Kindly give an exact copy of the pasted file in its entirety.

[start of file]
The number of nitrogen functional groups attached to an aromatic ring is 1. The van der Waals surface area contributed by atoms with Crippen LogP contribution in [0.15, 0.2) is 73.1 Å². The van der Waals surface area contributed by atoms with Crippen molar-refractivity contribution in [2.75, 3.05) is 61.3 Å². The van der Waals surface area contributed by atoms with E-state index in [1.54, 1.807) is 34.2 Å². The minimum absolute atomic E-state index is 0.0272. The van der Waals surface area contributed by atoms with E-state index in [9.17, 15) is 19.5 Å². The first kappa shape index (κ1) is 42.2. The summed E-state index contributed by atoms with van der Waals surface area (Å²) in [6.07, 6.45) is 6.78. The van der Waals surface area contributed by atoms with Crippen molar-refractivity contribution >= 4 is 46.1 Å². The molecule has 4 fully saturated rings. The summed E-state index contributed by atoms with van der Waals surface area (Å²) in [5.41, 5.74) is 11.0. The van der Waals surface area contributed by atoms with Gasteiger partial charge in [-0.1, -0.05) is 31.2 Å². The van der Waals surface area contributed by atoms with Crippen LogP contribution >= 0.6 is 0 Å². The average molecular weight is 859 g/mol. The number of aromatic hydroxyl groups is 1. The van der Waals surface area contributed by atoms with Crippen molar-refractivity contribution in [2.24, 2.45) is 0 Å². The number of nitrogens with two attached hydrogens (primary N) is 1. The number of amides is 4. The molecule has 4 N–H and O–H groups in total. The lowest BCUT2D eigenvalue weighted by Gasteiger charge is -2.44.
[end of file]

The number of nitrogen functional groups attached to an aromatic ring is 1. The van der Waals surface area contributed by atoms with Crippen LogP contribution in [0.15, 0.2) is 73.1 Å². The van der Waals surface area contributed by atoms with Crippen molar-refractivity contribution in [2.75, 3.05) is 61.3 Å². The van der Waals surface area contributed by atoms with E-state index in [1.54, 1.807) is 34.2 Å². The minimum absolute atomic E-state index is 0.0272. The van der Waals surface area contributed by atoms with E-state index in [9.17, 15) is 19.5 Å². The first kappa shape index (κ1) is 42.2. The summed E-state index contributed by atoms with van der Waals surface area (Å²) in [6.07, 6.45) is 6.78. The van der Waals surface area contributed by atoms with Crippen molar-refractivity contribution >= 4 is 46.1 Å². The molecule has 4 fully saturated rings. The summed E-state index contributed by atoms with van der Waals surface area (Å²) in [5.41, 5.74) is 11.0. The van der Waals surface area contributed by atoms with Gasteiger partial charge in [-0.1, -0.05) is 31.2 Å². The van der Waals surface area contributed by atoms with Crippen LogP contribution >= 0.6 is 0 Å². The average molecular weight is 859 g/mol. The number of aromatic hydroxyl groups is 1. The van der Waals surface area contributed by atoms with Crippen molar-refractivity contribution in [2.24, 2.45) is 0 Å². The number of nitrogens with two attached hydrogens (primary N) is 1. The number of amides is 4. The molecule has 4 N–H and O–H groups in total. The lowest BCUT2D eigenvalue weighted by Gasteiger charge is -2.44.